“They asked me, “Would you have a problem seeing 80 to 100 patients a day?” I say, “No problem.” But the back of my mind says, “How the hell are you going to do that, newbie? Is the quality compromised? Do you get in the sevens? What mechanics are used to be so efficient? Do they cherry-pick cases and send the hard cases away?
I have worked at almost every office. Nobody else bonds sevens, the hygiene is terrible, and nobody seems to care, and they slop adhesive all over the teeth without cleaning it up.”
“Lack of instruments and supplies. They always run out of brackets, bands, and wires. All the cutters are very dull.”
“Patients pay a lot for the mediocre customer service. They charge extra for broken brackets, for treatment extension, no shows, etc.”
“The next day I looked at some more cases. They were so bad that I had to go home and take a shower.”
These are very sad comments. At the same time, they also resemble my own – however very brief – experience with the corporate dental world in Russia.
It seems that Andrew’s invention of the preajusted appliance in 1970s turned to be a blessing in disguise. This event, combined with the new advertising policy of the same decade, opened a pandora box of slipshod orthodontics worldwide. Everything became so easy, accessible, attractive. People started worshiping magic chessboards and forgot about the actual grandmasters. This trend amplified by the modern-day digital marketing capacities has almost lead us to the point of a perfect storm that seems ready to wipe out the very foundations of orthodontic specialty.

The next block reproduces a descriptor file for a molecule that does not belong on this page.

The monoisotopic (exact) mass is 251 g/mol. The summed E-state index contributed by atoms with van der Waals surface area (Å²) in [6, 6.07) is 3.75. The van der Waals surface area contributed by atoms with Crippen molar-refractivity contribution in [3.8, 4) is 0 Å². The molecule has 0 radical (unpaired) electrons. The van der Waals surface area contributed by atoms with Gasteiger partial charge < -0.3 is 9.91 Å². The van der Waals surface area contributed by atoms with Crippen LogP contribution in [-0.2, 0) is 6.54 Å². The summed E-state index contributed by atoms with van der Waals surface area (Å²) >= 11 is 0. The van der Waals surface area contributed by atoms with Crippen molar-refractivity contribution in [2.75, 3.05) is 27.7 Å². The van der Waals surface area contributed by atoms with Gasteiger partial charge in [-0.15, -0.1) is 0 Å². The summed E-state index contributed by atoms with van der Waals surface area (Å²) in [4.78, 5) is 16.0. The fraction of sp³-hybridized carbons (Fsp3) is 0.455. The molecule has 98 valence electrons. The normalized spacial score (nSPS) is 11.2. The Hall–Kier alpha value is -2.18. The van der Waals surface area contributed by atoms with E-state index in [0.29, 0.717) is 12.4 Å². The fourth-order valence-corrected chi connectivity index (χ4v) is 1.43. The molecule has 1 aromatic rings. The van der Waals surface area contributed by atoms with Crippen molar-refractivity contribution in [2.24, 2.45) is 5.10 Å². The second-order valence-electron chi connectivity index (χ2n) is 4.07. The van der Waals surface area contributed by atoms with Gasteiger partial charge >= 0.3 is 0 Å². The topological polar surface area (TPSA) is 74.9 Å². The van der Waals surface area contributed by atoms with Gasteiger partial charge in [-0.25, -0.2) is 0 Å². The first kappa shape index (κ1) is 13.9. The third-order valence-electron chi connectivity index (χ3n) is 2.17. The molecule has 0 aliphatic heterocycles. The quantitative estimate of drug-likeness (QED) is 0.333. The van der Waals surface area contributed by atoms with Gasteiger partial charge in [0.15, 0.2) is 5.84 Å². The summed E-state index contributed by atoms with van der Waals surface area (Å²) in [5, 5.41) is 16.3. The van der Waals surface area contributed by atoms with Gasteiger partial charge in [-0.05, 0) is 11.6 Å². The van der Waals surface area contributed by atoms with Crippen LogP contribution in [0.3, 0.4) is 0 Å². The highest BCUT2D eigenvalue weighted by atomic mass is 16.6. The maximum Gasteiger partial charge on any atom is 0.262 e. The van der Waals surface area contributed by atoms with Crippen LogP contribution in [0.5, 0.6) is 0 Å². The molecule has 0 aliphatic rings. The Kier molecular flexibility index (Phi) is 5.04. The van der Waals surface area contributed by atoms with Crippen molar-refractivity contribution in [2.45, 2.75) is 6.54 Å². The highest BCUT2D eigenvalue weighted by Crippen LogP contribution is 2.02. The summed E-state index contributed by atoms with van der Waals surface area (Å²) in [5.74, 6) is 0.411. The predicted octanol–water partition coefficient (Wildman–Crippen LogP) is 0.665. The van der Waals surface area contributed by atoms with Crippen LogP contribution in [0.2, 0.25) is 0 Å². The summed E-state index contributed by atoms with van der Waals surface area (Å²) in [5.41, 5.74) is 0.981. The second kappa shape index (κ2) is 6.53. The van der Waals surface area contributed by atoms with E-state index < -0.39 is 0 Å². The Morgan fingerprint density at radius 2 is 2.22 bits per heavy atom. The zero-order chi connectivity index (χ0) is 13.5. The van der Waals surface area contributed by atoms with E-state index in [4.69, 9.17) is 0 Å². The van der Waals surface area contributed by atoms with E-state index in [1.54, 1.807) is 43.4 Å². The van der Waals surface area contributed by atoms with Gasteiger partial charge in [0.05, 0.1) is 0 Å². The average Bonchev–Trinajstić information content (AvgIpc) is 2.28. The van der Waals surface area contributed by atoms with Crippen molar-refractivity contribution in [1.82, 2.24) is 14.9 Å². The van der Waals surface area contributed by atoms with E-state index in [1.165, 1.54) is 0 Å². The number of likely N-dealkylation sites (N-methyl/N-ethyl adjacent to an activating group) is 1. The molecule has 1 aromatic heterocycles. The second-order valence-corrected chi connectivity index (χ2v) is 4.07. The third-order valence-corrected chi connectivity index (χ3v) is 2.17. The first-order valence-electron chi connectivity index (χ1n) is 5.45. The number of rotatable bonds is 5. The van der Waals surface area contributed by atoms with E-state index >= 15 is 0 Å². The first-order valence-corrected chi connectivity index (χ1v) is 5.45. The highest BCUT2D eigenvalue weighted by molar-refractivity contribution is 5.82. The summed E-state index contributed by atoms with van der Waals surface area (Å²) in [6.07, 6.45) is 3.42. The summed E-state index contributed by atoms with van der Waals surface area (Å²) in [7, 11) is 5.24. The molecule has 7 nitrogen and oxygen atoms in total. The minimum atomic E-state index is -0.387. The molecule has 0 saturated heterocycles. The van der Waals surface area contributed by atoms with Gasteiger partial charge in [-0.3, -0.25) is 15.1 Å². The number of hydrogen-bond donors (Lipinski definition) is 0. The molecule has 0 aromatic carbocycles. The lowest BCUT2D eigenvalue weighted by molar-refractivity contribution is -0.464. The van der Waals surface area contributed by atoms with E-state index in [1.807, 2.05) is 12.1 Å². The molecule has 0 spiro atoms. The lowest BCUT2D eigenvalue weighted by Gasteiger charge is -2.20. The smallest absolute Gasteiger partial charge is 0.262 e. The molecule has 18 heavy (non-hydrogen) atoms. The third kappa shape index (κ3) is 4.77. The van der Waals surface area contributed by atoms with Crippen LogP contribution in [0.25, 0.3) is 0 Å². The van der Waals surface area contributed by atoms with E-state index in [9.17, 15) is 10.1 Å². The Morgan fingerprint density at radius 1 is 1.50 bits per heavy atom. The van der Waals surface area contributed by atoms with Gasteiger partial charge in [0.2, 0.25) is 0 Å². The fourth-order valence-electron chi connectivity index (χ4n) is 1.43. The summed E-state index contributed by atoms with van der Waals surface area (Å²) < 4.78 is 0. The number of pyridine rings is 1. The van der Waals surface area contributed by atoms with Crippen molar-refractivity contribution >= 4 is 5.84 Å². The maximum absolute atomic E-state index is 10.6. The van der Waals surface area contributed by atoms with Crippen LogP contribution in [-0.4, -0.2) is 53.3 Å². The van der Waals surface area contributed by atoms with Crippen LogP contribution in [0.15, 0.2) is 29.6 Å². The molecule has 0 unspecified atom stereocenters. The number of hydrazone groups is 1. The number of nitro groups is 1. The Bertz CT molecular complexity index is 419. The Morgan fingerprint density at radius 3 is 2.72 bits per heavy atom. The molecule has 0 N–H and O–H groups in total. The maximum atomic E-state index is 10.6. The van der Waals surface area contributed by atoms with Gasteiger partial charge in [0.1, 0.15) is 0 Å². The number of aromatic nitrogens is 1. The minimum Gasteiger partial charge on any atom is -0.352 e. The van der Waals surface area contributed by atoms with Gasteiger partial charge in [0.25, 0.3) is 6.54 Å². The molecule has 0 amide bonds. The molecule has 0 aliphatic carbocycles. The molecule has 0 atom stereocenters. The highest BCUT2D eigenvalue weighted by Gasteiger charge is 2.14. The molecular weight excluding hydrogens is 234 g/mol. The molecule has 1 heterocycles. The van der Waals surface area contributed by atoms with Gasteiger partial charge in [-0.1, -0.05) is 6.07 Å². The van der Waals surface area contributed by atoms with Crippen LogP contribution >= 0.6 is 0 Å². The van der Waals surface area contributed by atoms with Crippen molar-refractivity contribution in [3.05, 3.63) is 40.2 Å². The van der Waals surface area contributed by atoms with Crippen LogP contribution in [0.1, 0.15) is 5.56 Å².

Shelter from the storm?
It is not easy to find a way out. The only thing I know for certain – we have to stand against the magic cult. We have to ignore “magic chessboards” – whether these are some allegedly superior appliances, heavily advertised dental chains, or one-size-fits-all treatment solutions. It might look like a difficult task required a lot of education, investment and people involved.
But if we look at the core of the issue – the solution actually requires only two counterparts to get in touch. A skilled enthusiastic clinician and a discriminate patient. My deep belief is that building a strong, trustworthy relationship on this ground level could be an antidote to the madness of a crowded ostentatious orthodontic market.
Could a corporate practice provide the same level of care a small diligent private practice can offer? Could the appliance “de jour” substitute a creative mind of a skilled and experienced clinician?
We have to be never tired of nourishing and advancing the patient-doctor relationship. Such meaningful bond is what an individual practitioner could juxtapose to the insatiable Goliath of the corporate world.
If this relationship is to be flourished, the art and science of orthodontics is to be preserved. If not, we might get drown into the muddy waters of advertising illusions. And an intellectual game of orthodontics will be forever replaced with a magic show.
“Orthodontics is an individual sport”, Hmm.It can be OR it can be a team sport.!!
You can easily see and treat to a high standard,over 100 pts.a day ,within 8 hrs.
This just needs some experience,good systems in place,very well trained and motivated staff and a large investment of organisational time and input by the orthodontist.
The orthodontist is the final arbiter in terms of quality assurance;thus dont blame “corporate”or any other body if standards drop.
One of the great features of ortho.is the ability we have to design our practices and service delivery as we see fit.